Other than the fact that a large majority of Christians have been raised to believe in the End Times Rapture theory created in 1850 by John Nelson Darby, the main reason there’s so much confusion about the End Times and Biblical Prophecy is how we have been trained to understand certain Biblical terminology.
For example, when we read the phrase “the end of the age” we hear “the end of the world” or “the end of time,” but that’s NOT what the phrase is referring to.
“The end of the age” is a reference to the end of the Jewish age which was originally prophesied in the book of Daniel [See Dan. 12:7 & 13] and later confirmed by Jesus in his Olivet Discourse. It’s not about when the world will end or the planet will be burned up, but about when the age of the Jewish people ends and the age of the Gentiles begins. Paul makes reference to this in Romans, also.
The end of the Jewish is simply when the Old Covenant Temple was destroyed, the Old Testament priesthood was ended and the daily animal sacrifice ceased forever. That was what happened in AD 70.
The end of the age is also the beginning of the next age [or the “age to come”] where the New Covenant reality is unfolded and expanded upon the earth. This is the age we are in right now.
Another phrase we tend to misunderstand is “coming in the clouds” in reference to Jesus. For example, when Jesus says that people will see him coming in the clouds in Matthew 24, or when he tells the High Priest that soon “…you will see the Son of Man sitting at the right hand of the Mighty One and coming on the clouds of heaven” [Matt. 26:64], he is not talking about the day he literally comes riding in the sky on a horse to initiate the Rapture.
The term “coming in the clouds” is a reference to God’s judgment being poured out on a nation or a city used all throughout the Old Testament scriptures by various prophets. It’s never a literal “coming in the clouds” where God shows up physically in the skies, but always a metaphorical way of saying that the destruction God’s prophets warned the people to avoid is about to be poured out – usually in the form of an invading army which destroys Babylon, or Edom, or Egypt or even Jerusalem.
Another example of how the coming of Jesus is seen as a warning of judgment is in Revelation where Jesus speaks to the seven churches in the first few chapters and each time he warns them to repent of their sins he mentions that if they do not he will “come to them” and take away their lampstand or rebuke them in some way. The “coming” in this sense is not a good thing. It’s a sign of something you want to avoid if at all possible.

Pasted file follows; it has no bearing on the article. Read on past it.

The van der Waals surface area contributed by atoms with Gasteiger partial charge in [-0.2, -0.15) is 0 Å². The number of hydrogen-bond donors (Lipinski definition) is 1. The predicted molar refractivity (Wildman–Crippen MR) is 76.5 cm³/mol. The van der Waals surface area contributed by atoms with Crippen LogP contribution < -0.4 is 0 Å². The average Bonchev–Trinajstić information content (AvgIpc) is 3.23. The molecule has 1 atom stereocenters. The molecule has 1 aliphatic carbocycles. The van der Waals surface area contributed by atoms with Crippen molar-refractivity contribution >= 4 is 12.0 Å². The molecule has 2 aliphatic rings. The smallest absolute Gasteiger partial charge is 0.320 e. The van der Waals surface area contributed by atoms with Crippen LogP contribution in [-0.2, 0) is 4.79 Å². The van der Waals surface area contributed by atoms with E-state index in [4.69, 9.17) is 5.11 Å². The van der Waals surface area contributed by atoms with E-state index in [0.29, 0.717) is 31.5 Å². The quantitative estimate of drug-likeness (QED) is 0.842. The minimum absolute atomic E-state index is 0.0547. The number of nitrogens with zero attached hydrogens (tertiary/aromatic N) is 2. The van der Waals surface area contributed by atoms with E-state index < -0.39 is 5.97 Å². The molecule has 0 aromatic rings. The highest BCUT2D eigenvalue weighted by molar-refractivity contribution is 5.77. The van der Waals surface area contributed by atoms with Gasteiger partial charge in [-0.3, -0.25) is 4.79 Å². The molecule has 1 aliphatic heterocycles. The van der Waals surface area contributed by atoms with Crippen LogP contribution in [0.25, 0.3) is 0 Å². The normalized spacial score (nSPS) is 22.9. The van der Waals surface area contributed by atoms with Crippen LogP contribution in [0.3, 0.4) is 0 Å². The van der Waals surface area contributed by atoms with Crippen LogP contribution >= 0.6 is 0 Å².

One related misunderstanding is also about the Second Coming of Christ where we tend to view this event as a literal physical return of Jesus in the flesh. However, the term in the Greek is “parousia” and it simply means “presence” which in the case of Christ is something we can all experience right now, even though Jesus isn’t physically in the room with us.
The word parousia is found in the following verses: Matthew 24:3, 27, 37, 39; 1 Corinthians 15:23; 1 Thessalonians 2:19; 3:13; 4:15; 5:23; 2 Thessalonians 2:1,8,9; James 5:7,8; 2 Peter 1:16; 3:4,12; 1 John 2:28.
Our challenge, then, is in what way the term “coming” is used or intended to be understood in the New Testament. Sometimes the “coming” is in reference to the fulfillment of a prophetic judgment event [as seen when Jerusalem is destroyed by the Romans in AD 70], and other times the “coming” of Christ is in reference to the presence of Christ being experienced spiritually by us here and now.
These are two different things: The “coming” which involves the fulfillment of apocalyptic prophecy by invading armies, and the “coming” which involves the experience of the presence of Christ by those who are abiding in Christ today.
Understanding the differences between when the context is the apocalyptic destruction and when the context is the presence of Christ now is pretty important.
For further study on this topic, I recommend the new book I just published from Quoir called “Jesus Unexpected: Ending the End Times to Become the Second Coming” which also features a Foreword by Baxter Kruger.
Here’s what a few nice people had to say about my book:
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Keith Giles and his wife, Wendy, work with Peace Catalyst International to help build relationships between Christians and Muslims in El Paso, TX. Keith was formerly a licensed and ordained minister who walked away from organized church over a decade ago to start a home fellowship that gave away 100% of the offering to the poor in the community. Today he is the author of several best-selling books, including “Jesus Unexpected: Ending The End Times To Become The Second Coming” which is available now on Amazon.